Accrued benefit obligation - Beginning of year $ 9,882 $ 12,811
Expense for the year 503 (2,373)
Benefits paid during the year (508) (556)
Accrued benefit obligation - End of year $ 9,877 $ 9,882

6. Accounts receivable and advances

The following table presents details of the Agency's accounts receivable and advances balances:

Accounts receivable and advances (in thousands of dollars)
  2018 2017
Accounts receivable - Other government departments and agencies $ 12,651 $ 6,197
Accounts receivable - External parties 576 1,632
Employee advances 4,963 3,821
Subtotal 18,190 11,650
Allowance for doubtful accounts on receivables from external parties (3) (20)
Gross accounts receivable and advances 18,187 11,630
Accounts receivable held on behalf of Government (5,407) (5,243)
Net accounts receivable and advances $ 12,780 $ 6,387

7. Tangible capital assets

Amortization of tangible capital assets is done on a straight-line basis over the estimated useful life of the asset as follows:

Asset class Sub-asset class Amortization period
Buildings Buildings 25 years
Works and infrastructure Works and infrastructure 25 years
Machinery and equipment Machinery and equipment 8-12 years
Computer equipment 3-5 years
Computer software 3 years
Other equipment 5-12 years
Vehicles Motor vehicles 4-7 years
Other vehicles 10 years
Assets under construction Other construction or work in progress Assets under construction are recorded in the applicable asset class in the year they are put into service and are not amortized until they are put into service.
Tangible capital assets (in thousands of dollars)
Cost Opening balance Acquisitions Disposals and write-offs Transfers and adjustments Closing balance
Land $ 604        $ - $ - $ - $ 604
Buildings 133,211 - - (17) 133,194
Works and infrastructure 1,166 -     - - 1,166
Machinery and equipment 110,150 8,341 (31) 2,097 120,557
Vehicles 3,091 81     -                    - 3,172
Assets under construction 2,709 1,590     - (2,097) 2,202
Total $ 250,931 $ 10,012 $ (31) $ (17) $ 260,895
Accumulated amortization (in thousands of dollars)
Buildings $ 67,310 $ 5,328 $ - $ - $ 72,638
Works and infrastructure 368 47     - - 415
Machinery and equipment 74,747 8,492 (31) - 83,208
Vehicles 2,398 269   - - 2,667
Total $ 144,823 $ 14,136 $ (31) $ - $ 158,928
Net book value (in thousands of dollars)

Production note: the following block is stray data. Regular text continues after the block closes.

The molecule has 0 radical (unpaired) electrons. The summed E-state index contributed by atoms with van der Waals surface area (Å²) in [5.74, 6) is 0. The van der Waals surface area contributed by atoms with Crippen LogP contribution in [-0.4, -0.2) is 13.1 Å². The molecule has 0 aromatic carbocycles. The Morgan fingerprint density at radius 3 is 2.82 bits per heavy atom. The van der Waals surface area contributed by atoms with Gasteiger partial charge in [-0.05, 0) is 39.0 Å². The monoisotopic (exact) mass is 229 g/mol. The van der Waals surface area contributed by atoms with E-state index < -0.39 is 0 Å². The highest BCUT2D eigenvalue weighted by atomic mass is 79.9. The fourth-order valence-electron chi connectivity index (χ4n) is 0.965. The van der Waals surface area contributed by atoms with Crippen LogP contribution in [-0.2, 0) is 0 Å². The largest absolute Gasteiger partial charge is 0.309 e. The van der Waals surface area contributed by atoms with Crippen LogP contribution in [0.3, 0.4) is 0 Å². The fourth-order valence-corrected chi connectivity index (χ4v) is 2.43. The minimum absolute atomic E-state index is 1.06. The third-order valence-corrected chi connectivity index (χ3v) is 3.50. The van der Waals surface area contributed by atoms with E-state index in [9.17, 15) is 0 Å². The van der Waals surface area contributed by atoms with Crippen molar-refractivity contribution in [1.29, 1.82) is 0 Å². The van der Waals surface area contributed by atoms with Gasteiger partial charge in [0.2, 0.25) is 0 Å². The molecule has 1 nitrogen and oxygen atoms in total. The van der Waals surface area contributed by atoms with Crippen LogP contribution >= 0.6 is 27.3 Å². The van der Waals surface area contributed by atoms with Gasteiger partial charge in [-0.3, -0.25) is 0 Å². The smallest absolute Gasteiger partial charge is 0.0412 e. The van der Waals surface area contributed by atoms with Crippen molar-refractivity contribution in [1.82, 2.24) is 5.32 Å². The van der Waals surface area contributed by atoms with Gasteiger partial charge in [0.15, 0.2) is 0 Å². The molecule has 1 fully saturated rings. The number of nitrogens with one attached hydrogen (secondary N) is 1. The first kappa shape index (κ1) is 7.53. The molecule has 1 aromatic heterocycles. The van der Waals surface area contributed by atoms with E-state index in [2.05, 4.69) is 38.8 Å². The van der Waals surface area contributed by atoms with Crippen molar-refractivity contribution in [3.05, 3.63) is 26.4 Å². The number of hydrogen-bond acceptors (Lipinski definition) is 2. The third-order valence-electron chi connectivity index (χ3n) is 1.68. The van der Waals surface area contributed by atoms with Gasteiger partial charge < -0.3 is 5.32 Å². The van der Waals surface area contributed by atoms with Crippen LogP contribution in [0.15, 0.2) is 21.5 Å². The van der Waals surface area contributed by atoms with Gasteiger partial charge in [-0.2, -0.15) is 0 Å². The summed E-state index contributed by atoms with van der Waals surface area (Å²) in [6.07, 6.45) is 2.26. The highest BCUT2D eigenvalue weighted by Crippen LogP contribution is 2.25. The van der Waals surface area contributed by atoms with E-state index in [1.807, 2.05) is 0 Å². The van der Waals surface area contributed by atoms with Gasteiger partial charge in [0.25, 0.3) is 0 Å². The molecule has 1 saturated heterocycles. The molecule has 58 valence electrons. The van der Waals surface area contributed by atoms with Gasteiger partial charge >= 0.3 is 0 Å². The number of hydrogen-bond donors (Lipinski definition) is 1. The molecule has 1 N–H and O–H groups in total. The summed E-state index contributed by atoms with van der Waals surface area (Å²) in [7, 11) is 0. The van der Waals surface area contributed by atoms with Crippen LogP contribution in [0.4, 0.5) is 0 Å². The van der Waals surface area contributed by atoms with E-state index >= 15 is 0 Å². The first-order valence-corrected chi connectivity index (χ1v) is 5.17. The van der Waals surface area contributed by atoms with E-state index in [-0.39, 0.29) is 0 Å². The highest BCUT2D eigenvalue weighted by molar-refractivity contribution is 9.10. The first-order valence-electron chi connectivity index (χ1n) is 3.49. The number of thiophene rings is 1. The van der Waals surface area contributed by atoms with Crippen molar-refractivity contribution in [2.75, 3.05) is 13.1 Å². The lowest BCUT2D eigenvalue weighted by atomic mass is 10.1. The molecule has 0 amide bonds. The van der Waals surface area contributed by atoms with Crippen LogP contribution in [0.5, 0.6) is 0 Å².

2017       2018
Land  $ 604       $ 604
Buildings 65,901       60,556
Works and infrastructure 798       751
Machinery and equipment 35,403       37,349
Vehicles 693       505
Assets under construction 2,709       2,202
Total $ 106,108       $ 101,967

Adjustments include assets under construction of $2,097 thousand that were transferred to other categories upon completion of the assets.

8. Contractual obligations

The nature of the Agency's activities may result in some multi-year contracts and obligations whereby the Agency will be obligated to make future payments in order to carry out its transfer payment programs or when the services/goods are received. Significant contractual obligations that can be reasonably estimated are summarized as follows:

Contractual obligations (in thousands of dollars)
Year Transfer payments Operating contracts Total
2018-19 $ 167,458 $ 9,800 $ 177,258
2019-20 157,465 9,800 167,265
2020-21 31,019 9,800 40,819
2021-22 24,680                    -   24,680
Total $ 380,622 $ 29,400 $ 410,022

9. Contingent liabilities

Contingent liabilities arise in the normal course of operations and their ultimate disposition is unknown.

Claims and litigation

Claims have been made against the Agency in the normal course of operations. These claims include items with pleading amounts and others for which no amount is specified. While the total amount claimed in these actions is significant, their outcomes are not determinable. The Agency has recorded an allowance for claims and litigations where it is likely that there will be a future payment and a reasonable estimate of the loss can be made.

 10. Related party transactions

The Agency is related as a result of common ownership to all government departments, agencies, and Crown corporations. Related parties also include individuals who are members of key management personnel or close family members of those individuals, and entities controlled by, or under shared control of, a member of key management personnel or a close family member of that individual.